My friend Elsa was on retreat at the Society of Saint John the Evangelist’s monastery in Cambridge, Massachusetts a week before I was there this month. She had an experience of finding the living in someone who she really thought was “dead.” She was walking in Harvard Square and saw this homeless guy sitting out in the cold sun, dressed really poorly, and very dirty.
She walked past him and then thought, heck, I have $10 in my pocket. I can get this guy a coffee. So she went back to him and asked him if he liked coffee, and what he’d like in it. And he told her “the works.” Elsa went down the street to Dunkin Donuts and got him one of their giant coffees, and took it to the man. And he gave her a smile and shook her hand and said to her, “My name is Jim. I will pray for you.”
Now, not only did Elsa reach out to someone she thought was “dead,” but she also learned something else: that he was the Christ, incarnate, dirty, disheveled, needy, and grateful. A person who would pray for her. Jim.
Each of us could probably tell several different stories about finding the living among the dead, of finding Christ hidden in others. Think about your own stories and share them at brunch or Easter dinner today.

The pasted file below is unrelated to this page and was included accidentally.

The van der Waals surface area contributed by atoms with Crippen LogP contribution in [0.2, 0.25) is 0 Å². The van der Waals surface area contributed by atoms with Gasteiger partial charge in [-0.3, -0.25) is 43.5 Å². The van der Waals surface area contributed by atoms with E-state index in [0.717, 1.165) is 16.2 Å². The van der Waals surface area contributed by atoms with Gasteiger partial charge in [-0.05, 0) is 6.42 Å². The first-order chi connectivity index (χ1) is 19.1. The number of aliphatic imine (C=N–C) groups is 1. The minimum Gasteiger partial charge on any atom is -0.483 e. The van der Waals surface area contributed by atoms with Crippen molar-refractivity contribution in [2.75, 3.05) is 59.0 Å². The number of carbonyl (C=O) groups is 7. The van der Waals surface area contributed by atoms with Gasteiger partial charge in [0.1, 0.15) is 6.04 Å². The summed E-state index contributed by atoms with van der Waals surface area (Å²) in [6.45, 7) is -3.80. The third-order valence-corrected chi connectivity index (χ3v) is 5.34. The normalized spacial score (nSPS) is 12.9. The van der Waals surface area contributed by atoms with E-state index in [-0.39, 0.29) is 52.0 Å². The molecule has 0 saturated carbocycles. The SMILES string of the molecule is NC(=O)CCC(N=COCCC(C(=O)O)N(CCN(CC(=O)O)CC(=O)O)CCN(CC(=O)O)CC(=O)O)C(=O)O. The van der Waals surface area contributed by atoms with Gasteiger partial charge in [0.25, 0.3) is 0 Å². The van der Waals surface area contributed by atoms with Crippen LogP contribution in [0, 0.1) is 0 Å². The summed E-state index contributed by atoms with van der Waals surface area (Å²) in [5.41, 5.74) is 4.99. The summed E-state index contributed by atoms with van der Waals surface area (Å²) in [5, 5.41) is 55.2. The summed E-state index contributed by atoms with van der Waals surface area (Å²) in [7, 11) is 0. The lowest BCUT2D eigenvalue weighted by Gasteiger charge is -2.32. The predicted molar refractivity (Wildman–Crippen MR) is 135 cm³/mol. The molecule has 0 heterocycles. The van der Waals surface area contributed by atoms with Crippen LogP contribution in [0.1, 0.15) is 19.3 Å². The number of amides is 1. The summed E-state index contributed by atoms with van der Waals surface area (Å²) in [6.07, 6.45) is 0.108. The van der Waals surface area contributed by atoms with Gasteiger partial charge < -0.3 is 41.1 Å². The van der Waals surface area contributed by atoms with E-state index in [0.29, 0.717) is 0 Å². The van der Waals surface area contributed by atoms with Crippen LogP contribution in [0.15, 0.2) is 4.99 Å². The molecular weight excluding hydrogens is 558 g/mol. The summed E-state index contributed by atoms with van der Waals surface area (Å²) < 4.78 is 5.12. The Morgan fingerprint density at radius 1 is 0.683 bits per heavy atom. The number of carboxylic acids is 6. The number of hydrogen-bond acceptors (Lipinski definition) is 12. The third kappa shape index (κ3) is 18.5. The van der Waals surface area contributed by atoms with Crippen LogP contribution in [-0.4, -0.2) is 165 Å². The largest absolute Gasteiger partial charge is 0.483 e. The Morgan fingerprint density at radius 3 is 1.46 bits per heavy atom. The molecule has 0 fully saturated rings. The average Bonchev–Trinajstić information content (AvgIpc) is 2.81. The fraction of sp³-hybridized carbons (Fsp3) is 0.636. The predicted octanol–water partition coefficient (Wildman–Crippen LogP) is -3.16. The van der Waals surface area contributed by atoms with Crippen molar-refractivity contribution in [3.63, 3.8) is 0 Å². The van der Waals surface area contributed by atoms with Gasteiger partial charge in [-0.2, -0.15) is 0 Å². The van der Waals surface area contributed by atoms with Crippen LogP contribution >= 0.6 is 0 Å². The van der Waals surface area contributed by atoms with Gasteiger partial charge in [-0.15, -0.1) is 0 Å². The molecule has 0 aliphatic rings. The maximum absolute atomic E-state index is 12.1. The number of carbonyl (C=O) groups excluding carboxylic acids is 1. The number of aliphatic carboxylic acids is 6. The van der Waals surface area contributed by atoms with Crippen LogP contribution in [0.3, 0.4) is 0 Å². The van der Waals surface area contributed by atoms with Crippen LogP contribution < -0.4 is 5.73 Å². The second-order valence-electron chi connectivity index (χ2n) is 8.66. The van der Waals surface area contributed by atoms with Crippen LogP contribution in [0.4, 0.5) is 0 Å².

The 19th Century poet and priest Gerard Manley Hopkins wrote about the experience of finding the Living One among and within the dead in his poem called “As Kingfishers Catch Fire.” Listen to this excerpt from the end of the poem:
. . . Christ plays in ten thousand places,
Lovely in limbs, and lovely in eyes not his
To the Father through the features of men's faces.
May we give thanks for the way in which Christ is incarnate in every one of us—loose in the world—resurrected and renewed and reincarnate. May we not forget that he inspires us to be and to find the living among the dead.
May we take his charge to be his ambassadors to a very hurting world, and reach out, one by one, making friends,
giving hope, fetching coffee, offering prayers,
healing / hearts and limbs.